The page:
Autocomplete and data breaches
Matt Smith, SEGWARP Group Manager
08 April 2022
I have been facilitating cyber security groups for nearly 20 years now. WARPs or Warning, Advice & Reporting Points (you may have heard of them) are communities of trust, usually based in a specific geographic region, which bring together fellow practitioners helping to improve one another’s overall security posture. A truly great example of the whole being greater than the sum of its parts.
Face to face meetings form an integral part of a WARP. They help to build trust – the foundation upon which the whole information sharing ethos of a WARP is based. One key element of these meetings is the round table. This ‘closed’ session gives members the opportunity to discuss their current workload, ask for help with issues that may be causing difficulties and to share any security related incidents. This information sharing is key – in the case of an incident, members can share what happened, what the impact was, how they mitigated it and what they put in place to stop it happening again. In the case of a really serious incident, WARPs have ways of sharing in real time.
Over the years, threats and attack vectors have evolved, malware has come and gone but some things have remained the same. I must have run over two hundred of these meetings now but there is one particular type of incident that happens over and over again:
Sending an email to the wrong recipient
The impact of this action can vary dramatically. You may be lucky and end up asking the wrong colleague if they fancy a game of tennis. However, what happens if you send an attachment with sensitive data to the wrong person outside of your organisation? It could be commercially sensitive or contain Personally Identifiable Data. Worst case scenario, the data breach could be so significant that the ICO would be involved and the business could be fined. The potential ramifications of this do not bare thinking about.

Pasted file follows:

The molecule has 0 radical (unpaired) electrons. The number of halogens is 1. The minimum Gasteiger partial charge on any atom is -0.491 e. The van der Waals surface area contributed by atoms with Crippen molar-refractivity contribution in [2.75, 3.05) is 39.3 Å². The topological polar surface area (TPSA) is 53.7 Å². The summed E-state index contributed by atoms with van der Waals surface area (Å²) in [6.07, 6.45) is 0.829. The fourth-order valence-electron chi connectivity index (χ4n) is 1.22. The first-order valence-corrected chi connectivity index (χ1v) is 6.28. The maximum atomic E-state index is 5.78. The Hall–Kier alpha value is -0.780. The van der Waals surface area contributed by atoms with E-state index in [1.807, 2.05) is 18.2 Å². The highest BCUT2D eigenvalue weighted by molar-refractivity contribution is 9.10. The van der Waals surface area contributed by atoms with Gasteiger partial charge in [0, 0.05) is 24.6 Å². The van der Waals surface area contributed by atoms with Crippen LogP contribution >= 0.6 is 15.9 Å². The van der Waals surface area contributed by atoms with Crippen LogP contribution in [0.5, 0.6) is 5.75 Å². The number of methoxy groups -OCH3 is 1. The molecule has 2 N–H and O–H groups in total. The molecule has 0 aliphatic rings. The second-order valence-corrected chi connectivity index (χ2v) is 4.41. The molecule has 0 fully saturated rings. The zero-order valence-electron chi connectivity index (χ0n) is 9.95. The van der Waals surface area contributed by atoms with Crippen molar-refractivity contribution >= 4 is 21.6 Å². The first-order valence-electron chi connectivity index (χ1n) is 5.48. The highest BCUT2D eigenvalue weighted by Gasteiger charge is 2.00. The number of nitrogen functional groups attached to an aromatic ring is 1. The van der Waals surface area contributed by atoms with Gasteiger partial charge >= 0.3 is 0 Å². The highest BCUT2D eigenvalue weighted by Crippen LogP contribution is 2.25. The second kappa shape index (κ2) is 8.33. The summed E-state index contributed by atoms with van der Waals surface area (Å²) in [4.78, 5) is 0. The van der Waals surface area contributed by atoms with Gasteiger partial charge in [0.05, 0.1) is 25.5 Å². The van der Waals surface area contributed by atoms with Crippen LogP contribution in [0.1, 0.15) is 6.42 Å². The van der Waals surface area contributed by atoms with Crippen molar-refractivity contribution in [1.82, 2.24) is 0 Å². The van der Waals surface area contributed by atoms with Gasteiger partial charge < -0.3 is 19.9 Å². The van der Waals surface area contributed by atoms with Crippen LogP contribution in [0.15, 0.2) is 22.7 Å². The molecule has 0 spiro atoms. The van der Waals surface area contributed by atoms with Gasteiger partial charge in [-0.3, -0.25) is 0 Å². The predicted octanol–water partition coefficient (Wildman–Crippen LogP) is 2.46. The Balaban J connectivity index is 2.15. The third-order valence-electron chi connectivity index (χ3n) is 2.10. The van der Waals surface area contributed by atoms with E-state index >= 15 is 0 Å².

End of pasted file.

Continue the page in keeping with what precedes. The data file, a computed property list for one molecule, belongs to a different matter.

But why does this happen so often? The answer is that tool that is supposed to make life so much easier for us – the dreaded auto-complete. You start typing in the ‘To’ field and up pops a list for you to choose from. Pick the wrong one without realising and you could be in real trouble. All for the sake of saving a few seconds and no one is immune – the auto-complete slip does not discriminate.
So, why not just turn it off I hear you ask? Well, in my experience, most organisations who have tried to disable the auto-complete feature get so much push-back (usually from senior management I’m afraid to say) that they are forced to turn it back on again. And yet disabling it is probably the biggest single thing you can do to stem the flow of data breaches from your organisation.
At a recent WARP meeting, a member reported that they had successfully managed to disable auto-complete. OK, so they had some push-back initially, but they stuck with it and 10 weeks later, they had not suffered a single instance of an email being sent to the wrong person. Not a single one. A prime example of a simple step having a huge impact. And the bonus? As this has been brought up at a WARP meeting, all the other members get to benefit from the experience of that member thus amplifying that impact.
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